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Dellums, Ronald Vernie (1935-2018)

Image Ownership: Public domain

Ronald Vernie Dellums was born on November 24, 1935, in Oakland, California to Willa Terry Dellums and Vernie Dellums. His father, Vernie Dellums, was a longshoreman, and his mother was a labor organizer.  As a child, he attended St. Patrick Catholic School in Oakland.

After high school, Dellums served in the United States Marine Corps from 1954 to 1956 after he was denied a college scholarship. After service in the Marines, Dellums, with the help of the G.I Bill and an outside job, attended San Francisco State College, where he received a Bachelor of Arts degree in 1960.  This was followed by an M.A. in Social Welfare from the University of California at Berkeley in 1962.

In the same year, Dellums began his career as a psychiatric social worker in the California Department of Mental Hygiene in Berkeley.  Dellums also taught at San Francisco State University and the University of California, Berkeley.  His work soon led him to become involved in community politics.  In 1967, Dellums was elected to the Berkeley City Council.  He quickly became known as a spokesperson for African American community affairs and for his radical political beliefs.

After three years on the Berkeley City Council, Dellums decided to run for Congress.  With high name recognition--partly because his uncle, C.L. Dellums, was a well-known East Bay political activist and founding member of the Brotherhood of Sleeping Car Porters--and with crucial campaign assistance from Coretta Scott King, the widow of slain civil rights leader Dr. Martin Luther King, Jr., as well as from Berkeley’s powerful anti-Vietnam War organizations, 35-year-old Dellums was elected to Congress.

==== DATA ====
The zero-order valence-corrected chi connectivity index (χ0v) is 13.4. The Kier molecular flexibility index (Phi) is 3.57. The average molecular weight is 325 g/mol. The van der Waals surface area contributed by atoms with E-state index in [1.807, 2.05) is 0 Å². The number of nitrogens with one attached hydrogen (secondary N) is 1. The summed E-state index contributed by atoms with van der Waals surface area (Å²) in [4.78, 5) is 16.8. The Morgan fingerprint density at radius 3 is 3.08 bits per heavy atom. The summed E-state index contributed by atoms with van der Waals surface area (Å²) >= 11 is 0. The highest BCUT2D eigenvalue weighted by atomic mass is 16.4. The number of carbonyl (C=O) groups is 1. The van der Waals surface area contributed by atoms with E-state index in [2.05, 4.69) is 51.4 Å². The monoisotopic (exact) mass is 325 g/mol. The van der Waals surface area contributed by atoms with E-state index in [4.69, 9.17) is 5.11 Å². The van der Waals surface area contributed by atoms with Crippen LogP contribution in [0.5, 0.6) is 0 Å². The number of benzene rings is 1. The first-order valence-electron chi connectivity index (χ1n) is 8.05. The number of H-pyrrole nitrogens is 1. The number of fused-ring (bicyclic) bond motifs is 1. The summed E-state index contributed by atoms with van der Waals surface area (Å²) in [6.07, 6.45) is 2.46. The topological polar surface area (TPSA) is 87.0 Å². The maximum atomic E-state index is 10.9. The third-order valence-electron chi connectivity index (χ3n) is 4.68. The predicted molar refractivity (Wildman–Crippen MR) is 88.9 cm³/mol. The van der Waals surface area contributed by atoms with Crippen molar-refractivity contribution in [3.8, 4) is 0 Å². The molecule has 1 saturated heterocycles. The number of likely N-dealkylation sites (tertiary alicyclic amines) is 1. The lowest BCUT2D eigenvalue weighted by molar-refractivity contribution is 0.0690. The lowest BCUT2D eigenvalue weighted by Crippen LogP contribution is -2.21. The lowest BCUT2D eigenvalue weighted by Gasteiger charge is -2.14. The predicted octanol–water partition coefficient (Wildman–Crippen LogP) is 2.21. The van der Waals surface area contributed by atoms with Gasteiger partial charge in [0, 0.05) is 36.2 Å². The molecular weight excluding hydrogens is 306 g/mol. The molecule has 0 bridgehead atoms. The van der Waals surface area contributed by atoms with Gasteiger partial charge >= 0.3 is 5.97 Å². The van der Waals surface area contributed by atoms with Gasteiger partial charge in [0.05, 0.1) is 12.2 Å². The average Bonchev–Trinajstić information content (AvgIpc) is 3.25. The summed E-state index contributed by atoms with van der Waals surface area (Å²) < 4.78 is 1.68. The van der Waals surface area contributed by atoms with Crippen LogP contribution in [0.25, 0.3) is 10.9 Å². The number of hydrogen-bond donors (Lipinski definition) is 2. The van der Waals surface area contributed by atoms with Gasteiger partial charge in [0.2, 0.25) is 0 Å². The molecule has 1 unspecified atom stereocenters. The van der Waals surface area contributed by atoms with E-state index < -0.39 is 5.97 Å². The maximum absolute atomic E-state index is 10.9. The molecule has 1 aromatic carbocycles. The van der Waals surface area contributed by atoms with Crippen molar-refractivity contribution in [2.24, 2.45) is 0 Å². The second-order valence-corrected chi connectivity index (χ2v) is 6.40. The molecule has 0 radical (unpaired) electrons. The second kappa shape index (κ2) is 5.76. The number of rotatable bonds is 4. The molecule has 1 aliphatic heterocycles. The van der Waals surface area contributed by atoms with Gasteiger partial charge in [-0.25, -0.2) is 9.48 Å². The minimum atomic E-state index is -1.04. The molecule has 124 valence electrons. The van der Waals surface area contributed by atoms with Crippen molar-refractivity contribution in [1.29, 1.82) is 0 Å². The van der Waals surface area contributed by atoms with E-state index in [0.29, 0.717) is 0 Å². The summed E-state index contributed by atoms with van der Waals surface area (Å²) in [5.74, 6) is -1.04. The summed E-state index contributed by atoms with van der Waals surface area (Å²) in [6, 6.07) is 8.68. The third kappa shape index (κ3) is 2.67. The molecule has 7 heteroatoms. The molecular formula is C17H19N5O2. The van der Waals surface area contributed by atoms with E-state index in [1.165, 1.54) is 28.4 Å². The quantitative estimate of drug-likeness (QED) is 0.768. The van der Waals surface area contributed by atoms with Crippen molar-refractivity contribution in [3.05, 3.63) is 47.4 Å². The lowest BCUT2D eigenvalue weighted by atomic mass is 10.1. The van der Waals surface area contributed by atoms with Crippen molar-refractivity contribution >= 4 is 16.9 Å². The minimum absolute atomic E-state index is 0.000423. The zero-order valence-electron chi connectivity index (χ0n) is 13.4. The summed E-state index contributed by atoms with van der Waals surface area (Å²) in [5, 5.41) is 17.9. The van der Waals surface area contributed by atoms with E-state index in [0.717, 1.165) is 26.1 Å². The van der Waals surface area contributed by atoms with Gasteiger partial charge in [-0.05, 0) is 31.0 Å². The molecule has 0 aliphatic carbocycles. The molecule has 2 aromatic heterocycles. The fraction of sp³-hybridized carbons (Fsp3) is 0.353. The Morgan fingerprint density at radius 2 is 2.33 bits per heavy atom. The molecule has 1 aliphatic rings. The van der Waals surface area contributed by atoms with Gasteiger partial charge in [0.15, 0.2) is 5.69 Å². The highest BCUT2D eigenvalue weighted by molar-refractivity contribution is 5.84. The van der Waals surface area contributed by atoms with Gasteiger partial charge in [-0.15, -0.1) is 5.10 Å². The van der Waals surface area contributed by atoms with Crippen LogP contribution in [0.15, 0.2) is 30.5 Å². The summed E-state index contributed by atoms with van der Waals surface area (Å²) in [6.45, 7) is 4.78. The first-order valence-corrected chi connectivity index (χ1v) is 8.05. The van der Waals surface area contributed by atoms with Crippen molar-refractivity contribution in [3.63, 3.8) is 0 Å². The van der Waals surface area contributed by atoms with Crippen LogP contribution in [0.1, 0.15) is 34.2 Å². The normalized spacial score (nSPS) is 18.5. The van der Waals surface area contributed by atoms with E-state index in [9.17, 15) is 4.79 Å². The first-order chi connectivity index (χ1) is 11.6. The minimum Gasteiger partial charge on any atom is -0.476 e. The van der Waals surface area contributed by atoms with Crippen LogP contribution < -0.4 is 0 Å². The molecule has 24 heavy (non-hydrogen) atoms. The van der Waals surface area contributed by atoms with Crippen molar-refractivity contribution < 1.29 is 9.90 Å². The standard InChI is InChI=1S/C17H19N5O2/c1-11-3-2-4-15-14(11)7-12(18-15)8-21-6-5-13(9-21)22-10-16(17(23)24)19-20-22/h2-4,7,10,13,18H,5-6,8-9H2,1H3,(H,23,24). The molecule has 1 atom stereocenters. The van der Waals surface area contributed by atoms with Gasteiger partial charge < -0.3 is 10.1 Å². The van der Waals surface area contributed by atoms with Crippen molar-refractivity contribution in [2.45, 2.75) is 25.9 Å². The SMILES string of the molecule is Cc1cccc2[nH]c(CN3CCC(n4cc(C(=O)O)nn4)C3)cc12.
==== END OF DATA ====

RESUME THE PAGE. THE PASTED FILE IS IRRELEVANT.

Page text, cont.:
Dellums quickly emerged as one of the most radical and outspoken Congressmen in Washington.  Within weeks of his election, Dellums called for Congressional investigations into alleged war crimes in Vietnam and co-founded the Congressional Black Caucus.  Two years later, he began a long campaign to end the apartheid policies of South Africa. In 1986, he introduced the Comprehensive Anti-Apartheid Act which called for sanctions on South Africa.  President Ronald Reagan vetoed the biil, but his veto was overridden.  This marked the first time a presidential veto of a foreign policy measure was overridden by Congress in the 20th Century.

Ronald V. Dellums remained in Congress until his resignation on February 6, 1998.  His resignation prompted a special election which sent Barbara Lee to Congress from his district.  After his resignation, Dellums wrote his autobiography titled Lying Down with the  Lions: A Public Life from the Streets of Oakland to the Halls of Power.  In June 2006, he was elected as the mayor of Oakland, succeeding former California governor, Jerry Brown.  After a controversial term as mayor, including both getting the largest grant in Oakland history and suriviving a recall attempt, Dellums declined to run for reelection in 2010. 

Ronald Vernie Dellums died at his home in Washington, D.C. on July 30, 2018.  He ws 82 and was survived by his widow, Cynthia Dellums, and their four children. 

Sources:
Ronald Dellums, Lying Down with the Lions: A Public Life from the Streets of Oakland to the Halls of Power (Boston: Beacon Press, 2000); Bruce A. Ragsdale and Joel D. Treese, Black Americans in Congress, 1870- 1989 (Washington, D.C.: Government Printing Office,1990); Maurine Christopher, Black Americans in Congress (New York: Thomas Y. Crowell Company, 1976).

Contributor:

University of Washington, Seattle

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